This is a pilot study in 10 adults with moderate asthma. there are no investigational drugs or devices. It is an investigation of a strategy to maximize response to an approved drug while minimizing side effects. The investigational strategies will deposit less than 25% of the standard nebulized dose in the airways. This will be accomplished by pairing a Pari eFlow nebulizer configured to deliver particle sizes of 3.5 to 6 microns, with an Akita delivery system programmed to deliver the drug as either a late or early bolus during inspiration. The Akita is programmed with a specific breathing pattern based on participant's lung function tests at screening.

Moderate asthmatics with bronchodilator response >20% improvement in FEV1 will be selected. Treatments will be administered on separate days 1-7 days apart. Following baseline measurements 1 of 5 randomized aerosol treatments will be administered. Efficacy (FEV1) and side effects (tremor and heart rate)will be monitored for 6 hours following drug administration.


Ages Eligible for Study:   18 Years to 60 Years
Genders Eligible for Study:   Both
Accepts Healthy Volunteers:   No

Inclusion Criteria:

  • Male or female aged 18-60 years
  • Moderate asthma with baseline FEV1 40-75% predicted
  • Previous use of albuterol (salbutamol)
  • At least 20% improvement in FEV1 following 2.5 mg albuterol (salbutamol) delivered by nebulizer
  • O2 saturation > 90%
  • Non-smoker for > 6 months

Exclusion Criteria:

  • Upper respiratory tract infection or asthma exacerbation within 14 days of screening
  • Clinically significant abnormal chest radiograph
  • History of cardiovascular disorder including coronary insufficiency, cardiac arrhythmias or hypertension
  • Unable to tolerate bronchodilator withdrawal
  • Known hypersensitivity to albuterol (salbutamol)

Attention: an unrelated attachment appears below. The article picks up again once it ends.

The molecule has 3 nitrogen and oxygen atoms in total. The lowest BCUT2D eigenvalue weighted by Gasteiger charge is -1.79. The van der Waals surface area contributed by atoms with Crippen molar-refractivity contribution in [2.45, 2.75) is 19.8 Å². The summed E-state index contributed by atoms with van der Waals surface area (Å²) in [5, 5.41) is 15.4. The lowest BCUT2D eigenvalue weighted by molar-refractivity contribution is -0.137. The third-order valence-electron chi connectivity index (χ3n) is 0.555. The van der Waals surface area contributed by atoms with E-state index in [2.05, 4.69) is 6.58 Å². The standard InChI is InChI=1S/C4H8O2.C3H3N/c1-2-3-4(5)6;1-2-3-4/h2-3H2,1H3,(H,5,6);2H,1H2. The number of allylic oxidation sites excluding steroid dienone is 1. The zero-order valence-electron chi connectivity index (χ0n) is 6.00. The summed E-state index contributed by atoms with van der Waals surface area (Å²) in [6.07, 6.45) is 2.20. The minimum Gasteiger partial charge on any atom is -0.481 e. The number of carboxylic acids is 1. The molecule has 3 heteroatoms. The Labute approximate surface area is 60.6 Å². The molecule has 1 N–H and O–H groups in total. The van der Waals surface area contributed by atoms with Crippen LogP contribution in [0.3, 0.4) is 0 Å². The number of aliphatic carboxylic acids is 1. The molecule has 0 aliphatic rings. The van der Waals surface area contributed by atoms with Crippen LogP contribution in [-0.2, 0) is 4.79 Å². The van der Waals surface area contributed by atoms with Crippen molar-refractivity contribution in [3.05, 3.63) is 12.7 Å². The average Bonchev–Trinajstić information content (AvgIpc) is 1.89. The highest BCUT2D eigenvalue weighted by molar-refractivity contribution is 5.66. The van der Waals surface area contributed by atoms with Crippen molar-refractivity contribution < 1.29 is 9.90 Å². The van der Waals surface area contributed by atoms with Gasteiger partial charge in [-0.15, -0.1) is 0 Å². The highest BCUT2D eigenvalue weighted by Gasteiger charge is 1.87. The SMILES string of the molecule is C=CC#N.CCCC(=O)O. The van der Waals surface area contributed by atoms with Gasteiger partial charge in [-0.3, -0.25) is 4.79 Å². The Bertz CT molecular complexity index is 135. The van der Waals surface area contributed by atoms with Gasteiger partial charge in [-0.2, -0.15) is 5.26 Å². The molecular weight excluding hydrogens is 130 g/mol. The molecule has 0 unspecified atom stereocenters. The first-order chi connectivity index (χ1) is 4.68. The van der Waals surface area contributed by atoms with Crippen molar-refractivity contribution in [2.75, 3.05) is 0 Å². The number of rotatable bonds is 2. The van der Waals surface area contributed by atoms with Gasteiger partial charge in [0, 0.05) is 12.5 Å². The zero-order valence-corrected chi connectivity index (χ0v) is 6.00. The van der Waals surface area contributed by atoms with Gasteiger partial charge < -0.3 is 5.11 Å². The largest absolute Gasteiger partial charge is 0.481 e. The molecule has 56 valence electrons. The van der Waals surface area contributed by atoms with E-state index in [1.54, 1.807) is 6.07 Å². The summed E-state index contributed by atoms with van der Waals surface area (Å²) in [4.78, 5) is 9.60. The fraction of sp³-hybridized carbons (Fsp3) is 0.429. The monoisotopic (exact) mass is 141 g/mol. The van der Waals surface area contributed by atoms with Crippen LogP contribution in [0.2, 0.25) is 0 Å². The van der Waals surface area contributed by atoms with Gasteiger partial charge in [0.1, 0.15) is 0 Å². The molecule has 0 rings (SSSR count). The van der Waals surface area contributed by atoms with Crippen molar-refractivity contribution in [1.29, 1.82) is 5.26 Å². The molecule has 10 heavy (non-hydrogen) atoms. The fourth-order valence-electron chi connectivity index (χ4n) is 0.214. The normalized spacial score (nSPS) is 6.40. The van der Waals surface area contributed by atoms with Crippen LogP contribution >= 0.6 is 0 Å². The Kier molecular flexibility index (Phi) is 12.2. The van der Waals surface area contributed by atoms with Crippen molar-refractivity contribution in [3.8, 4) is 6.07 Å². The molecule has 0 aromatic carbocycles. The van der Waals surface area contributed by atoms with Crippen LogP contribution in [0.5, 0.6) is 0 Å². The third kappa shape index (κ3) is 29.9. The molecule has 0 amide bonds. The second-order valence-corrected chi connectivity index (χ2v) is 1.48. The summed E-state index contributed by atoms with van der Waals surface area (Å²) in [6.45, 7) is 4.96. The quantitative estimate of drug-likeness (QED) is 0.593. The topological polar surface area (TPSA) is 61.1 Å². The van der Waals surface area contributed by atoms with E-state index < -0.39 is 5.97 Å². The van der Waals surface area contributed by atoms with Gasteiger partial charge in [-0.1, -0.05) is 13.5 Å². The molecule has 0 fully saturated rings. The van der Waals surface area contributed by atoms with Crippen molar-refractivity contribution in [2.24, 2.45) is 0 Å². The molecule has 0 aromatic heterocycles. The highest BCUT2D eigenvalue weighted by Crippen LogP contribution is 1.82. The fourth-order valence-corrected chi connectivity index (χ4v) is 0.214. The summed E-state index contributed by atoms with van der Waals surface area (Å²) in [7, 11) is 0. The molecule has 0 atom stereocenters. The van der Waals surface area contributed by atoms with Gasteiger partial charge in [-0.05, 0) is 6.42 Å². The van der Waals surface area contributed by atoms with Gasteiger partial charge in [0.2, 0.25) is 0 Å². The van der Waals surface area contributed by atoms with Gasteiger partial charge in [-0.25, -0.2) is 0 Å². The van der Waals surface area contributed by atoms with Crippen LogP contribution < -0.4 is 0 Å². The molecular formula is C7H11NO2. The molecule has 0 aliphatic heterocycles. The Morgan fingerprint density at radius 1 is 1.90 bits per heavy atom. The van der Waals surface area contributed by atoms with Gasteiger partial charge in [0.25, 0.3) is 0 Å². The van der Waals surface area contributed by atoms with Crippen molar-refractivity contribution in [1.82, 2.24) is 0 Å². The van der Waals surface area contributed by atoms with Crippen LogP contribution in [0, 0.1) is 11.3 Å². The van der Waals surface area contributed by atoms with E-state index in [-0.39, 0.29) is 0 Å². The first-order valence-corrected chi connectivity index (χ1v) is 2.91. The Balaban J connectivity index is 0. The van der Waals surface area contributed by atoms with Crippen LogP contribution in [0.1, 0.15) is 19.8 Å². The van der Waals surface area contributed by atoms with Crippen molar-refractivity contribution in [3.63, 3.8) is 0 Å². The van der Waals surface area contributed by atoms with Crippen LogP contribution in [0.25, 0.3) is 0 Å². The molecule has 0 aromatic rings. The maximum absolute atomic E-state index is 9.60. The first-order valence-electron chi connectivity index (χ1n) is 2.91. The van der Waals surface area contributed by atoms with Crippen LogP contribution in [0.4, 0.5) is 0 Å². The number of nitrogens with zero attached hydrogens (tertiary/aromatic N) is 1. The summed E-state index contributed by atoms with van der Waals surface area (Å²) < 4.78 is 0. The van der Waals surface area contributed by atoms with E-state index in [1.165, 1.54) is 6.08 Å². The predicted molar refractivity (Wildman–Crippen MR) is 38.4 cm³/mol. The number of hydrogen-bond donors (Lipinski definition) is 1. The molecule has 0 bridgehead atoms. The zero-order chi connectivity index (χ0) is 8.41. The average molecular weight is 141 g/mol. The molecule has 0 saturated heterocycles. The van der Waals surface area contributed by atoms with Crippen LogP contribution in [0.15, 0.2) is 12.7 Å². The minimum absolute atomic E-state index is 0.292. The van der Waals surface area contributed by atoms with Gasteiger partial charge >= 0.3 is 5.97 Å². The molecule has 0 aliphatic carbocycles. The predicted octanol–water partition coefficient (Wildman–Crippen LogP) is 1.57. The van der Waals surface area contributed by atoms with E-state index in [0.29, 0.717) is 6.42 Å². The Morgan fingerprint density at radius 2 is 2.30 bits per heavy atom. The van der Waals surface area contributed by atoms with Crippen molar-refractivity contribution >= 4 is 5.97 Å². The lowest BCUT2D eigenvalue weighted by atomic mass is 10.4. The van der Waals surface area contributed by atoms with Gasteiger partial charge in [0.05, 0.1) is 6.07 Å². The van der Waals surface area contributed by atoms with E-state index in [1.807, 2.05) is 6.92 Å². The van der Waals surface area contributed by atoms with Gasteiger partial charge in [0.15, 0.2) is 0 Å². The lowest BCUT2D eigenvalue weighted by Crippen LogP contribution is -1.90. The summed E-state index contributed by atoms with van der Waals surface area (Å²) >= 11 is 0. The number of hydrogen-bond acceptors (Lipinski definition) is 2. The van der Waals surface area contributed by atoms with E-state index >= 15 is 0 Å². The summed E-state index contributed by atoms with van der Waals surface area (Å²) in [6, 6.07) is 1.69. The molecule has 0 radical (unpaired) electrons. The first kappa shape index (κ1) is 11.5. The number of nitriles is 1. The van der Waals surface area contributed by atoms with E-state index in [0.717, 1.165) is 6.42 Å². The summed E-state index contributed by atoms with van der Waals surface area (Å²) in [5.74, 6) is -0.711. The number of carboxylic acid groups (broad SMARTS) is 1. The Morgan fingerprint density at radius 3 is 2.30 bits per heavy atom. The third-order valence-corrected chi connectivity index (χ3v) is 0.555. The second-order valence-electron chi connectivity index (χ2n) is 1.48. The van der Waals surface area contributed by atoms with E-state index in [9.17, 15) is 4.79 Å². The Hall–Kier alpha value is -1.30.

• Change in asthma treatment regimen in past 30 days
  Contacts and Locations
Choosing to participate in a study is an important personal decision. Talk with your doctor and family members or friends about deciding to join a study. To learn more about this study, you or your doctor may contact the study research staff using the Contacts provided below. For general information, see Learn About Clinical Studies.

Please refer to this study by its ClinicalTrials.gov identifier: NCT00385359

Contact: Patricia McClean, MSc 416-603-5800 ext 3438 pmcclean@uhnres.utoronto.ca
Contact: Pearl Latty, BSc 416-603-5489 platty@uhnres.utoronto.ca

Canada, Ontario
Toronto Western Hospital - Respiratory Research Lab Recruiting
Toronto, Ontario, Canada, M5T 2S8
Sponsors and Collaborators
University Health Network, Toronto
Principal Investigator: Victor Hoffstein, MD University Health Network, Toronto
  More Information

No publications provided

ClinicalTrials.gov Identifier: NCT00385359     History of Changes
Other Study ID Numbers: IA-01 
Study First Received: October 6, 2006
Last Updated: October 6, 2006
Health Authority: Canada: Health Canada

Additional relevant MeSH terms:
Adrenergic Agents
Adrenergic Agonists
Adrenergic beta-2 Receptor Agonists
Adrenergic beta-Agonists
Anti-Asthmatic Agents
Autonomic Agents
Bronchodilator Agents
Molecular Mechanisms of Pharmacological Action
Neurotransmitter Agents
Peripheral Nervous System Agents
Pharmacologic Actions
Physiological Effects of Drugs
Reproductive Control Agents
Respiratory System Agents
Therapeutic Uses
Tocolytic Agents

ClinicalTrials.gov processed this record on February 11, 2016